Your leadership team will always have to manage two distinct agendas: running the business on a day-to-day and quarter-by-quarter basis, and building your company’s future. The team has to perform and transform at the same time. If you only transform but don’t perform, you may not have the freedom or investment to build the future (or as some leaders say, you may not be around long enough to have that opportunity). But if you only perform but don’t transform, your company has no future.
Therefore, leaders must pay attention to both of these goals and ensure the longer-term goals don’t falter because they are busy putting out fires on a regular basis.
Some companies manage this by separating agendas, ensuring enough time is spent on both topics. Others build in different governance mechanisms to separate operational management from strategy and transformation. Be careful of false efforts to really focus on transformation.
As we write about in Beyond Digital, launching dozens of digital initiatives is not the same as a meaningful business transformation that addresses a big societal or customer challenge, and then plans and invests in the type of people, process and technology changes required. Real transformations have a clear destination, and a leadership team engaged in architecting how to get there.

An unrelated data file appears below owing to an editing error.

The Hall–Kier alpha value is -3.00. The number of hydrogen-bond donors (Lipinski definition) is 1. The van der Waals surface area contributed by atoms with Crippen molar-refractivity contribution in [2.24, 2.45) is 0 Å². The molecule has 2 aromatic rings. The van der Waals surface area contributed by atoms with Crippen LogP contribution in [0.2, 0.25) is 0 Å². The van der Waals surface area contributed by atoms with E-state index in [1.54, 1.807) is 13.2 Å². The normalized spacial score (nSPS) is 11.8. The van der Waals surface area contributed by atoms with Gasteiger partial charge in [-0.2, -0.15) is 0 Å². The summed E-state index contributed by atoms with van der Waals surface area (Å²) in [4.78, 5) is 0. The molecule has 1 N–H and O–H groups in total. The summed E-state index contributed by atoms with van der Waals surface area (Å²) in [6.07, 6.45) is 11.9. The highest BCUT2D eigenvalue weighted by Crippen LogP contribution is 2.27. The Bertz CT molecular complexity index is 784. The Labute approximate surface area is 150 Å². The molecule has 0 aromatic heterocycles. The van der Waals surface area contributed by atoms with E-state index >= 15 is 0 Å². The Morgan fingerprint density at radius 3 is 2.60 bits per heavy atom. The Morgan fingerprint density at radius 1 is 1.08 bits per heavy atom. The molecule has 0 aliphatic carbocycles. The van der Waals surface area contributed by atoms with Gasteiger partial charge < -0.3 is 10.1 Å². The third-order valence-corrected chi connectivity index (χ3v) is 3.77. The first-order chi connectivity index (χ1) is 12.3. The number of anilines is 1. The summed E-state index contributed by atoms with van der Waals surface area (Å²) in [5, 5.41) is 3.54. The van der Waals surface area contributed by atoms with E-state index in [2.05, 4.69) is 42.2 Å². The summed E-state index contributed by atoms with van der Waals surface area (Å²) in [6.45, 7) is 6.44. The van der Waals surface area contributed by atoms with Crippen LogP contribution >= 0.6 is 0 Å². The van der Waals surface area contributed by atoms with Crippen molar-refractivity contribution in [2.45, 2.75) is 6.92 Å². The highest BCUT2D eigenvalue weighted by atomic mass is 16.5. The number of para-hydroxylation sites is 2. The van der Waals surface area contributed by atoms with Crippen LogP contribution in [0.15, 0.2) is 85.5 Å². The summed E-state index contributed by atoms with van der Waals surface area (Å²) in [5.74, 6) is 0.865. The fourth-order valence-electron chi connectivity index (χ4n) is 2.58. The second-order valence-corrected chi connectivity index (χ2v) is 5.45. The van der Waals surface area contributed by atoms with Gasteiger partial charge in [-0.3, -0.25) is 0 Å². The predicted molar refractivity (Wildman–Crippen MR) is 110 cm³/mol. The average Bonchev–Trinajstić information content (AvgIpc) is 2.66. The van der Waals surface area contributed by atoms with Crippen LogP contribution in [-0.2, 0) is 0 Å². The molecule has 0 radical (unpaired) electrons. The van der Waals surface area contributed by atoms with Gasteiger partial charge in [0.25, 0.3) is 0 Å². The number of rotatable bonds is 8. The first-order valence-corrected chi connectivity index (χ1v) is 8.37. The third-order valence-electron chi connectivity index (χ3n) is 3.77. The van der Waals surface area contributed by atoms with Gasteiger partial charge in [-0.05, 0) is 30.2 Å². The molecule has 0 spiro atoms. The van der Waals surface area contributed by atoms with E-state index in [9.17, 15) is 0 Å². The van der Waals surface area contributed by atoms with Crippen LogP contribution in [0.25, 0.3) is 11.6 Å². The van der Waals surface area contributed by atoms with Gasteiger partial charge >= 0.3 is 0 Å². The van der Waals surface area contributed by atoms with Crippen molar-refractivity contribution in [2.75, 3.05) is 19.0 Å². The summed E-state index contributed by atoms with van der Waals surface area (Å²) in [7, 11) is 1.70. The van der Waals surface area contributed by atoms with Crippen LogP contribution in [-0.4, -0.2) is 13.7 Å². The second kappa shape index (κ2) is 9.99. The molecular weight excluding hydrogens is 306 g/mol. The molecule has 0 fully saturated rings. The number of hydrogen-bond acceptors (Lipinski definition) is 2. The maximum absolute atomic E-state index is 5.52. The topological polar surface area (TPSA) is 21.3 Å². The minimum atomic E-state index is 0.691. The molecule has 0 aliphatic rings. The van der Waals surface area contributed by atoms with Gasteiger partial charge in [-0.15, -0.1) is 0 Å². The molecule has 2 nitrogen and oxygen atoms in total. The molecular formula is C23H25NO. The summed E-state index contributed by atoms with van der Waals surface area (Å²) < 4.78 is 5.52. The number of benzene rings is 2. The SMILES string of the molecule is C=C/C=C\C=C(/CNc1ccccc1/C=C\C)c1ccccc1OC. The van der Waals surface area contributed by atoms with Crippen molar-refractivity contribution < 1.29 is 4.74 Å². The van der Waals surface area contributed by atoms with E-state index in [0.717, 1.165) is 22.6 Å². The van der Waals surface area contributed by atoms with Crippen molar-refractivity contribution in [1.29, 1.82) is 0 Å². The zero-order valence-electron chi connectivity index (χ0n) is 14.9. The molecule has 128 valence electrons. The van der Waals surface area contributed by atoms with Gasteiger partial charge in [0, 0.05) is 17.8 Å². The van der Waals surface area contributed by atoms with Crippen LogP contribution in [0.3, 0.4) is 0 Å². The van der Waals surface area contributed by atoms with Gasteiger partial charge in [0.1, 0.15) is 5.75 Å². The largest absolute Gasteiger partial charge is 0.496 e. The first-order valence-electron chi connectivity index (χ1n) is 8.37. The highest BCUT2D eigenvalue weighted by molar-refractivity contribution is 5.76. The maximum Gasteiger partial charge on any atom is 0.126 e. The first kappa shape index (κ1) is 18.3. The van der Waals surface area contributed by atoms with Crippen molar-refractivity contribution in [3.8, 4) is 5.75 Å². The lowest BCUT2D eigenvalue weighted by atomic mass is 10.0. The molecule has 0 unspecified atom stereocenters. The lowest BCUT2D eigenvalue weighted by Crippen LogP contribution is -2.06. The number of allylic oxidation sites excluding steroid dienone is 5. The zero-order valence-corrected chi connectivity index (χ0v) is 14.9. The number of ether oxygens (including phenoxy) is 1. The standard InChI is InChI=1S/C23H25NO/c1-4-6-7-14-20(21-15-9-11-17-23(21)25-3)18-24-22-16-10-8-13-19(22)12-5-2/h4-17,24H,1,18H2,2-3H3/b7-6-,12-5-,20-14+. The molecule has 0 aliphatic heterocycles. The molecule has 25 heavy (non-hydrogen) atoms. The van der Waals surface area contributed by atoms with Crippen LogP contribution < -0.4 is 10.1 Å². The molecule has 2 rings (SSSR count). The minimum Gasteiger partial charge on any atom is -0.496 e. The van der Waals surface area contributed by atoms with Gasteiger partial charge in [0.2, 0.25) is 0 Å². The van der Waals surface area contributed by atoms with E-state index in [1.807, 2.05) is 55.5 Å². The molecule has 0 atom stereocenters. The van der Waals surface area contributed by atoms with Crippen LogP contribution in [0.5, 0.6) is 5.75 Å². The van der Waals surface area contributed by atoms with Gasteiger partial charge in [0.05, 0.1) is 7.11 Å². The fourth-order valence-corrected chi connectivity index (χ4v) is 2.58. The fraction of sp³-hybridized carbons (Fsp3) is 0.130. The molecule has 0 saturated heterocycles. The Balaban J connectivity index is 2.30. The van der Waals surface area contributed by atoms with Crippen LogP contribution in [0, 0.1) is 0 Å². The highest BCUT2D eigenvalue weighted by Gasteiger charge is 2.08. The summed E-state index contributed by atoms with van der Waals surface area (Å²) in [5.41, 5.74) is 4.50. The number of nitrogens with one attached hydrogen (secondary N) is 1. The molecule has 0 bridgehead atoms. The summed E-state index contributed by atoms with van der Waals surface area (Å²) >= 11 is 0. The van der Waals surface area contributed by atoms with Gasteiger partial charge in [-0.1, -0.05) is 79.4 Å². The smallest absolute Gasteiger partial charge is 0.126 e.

Take ownership for collaboration
The massive transformations ahead will be inherently complex, cross functional and likely require investments that truly scale across most or all of the company. That means your leaders – those that you selected to drive the company’s agenda – must work together to solve these big challenges. That may sound obvious, but leaders often fall into the trap of coming to leadership team meetings ready to defend their areas, or try to minimize their engagement on real cross-functional or business unit topics. You will need to shape the team’s understanding that working in the traditional way will likely be a road to irrelevance. They will benefit immensely from the type of collaboration ahead, but this may not come easy for some.
You can help facilitate this culture by embracing your role as a change agent and behavior influencer of your company. And you need to work with your leadership to define how they must behave to allow everyone to be effective, solve problems together, come to decisions quickly, and help each other and the organization thrive. You may want to assign, as many of the leaders in our research did, difficult tasks and important efforts to several members of your team so they can bring a powerful solution, and also experience the benefit of working together in this way.
It’s important for you to spend time with your team to align on a common understanding of why your organization needs to transform, how to see your company’s place in the world, and the capabilities that differentiate your company and will help you achieve this transformation. All the members of your leadership team must wholeheartedly own the transformation program and understand that their personal objectives and agendas are tied to its success.
Paul Leinwand is a principal at PwC and Mahadeva Matt Mani is a partner at PwC.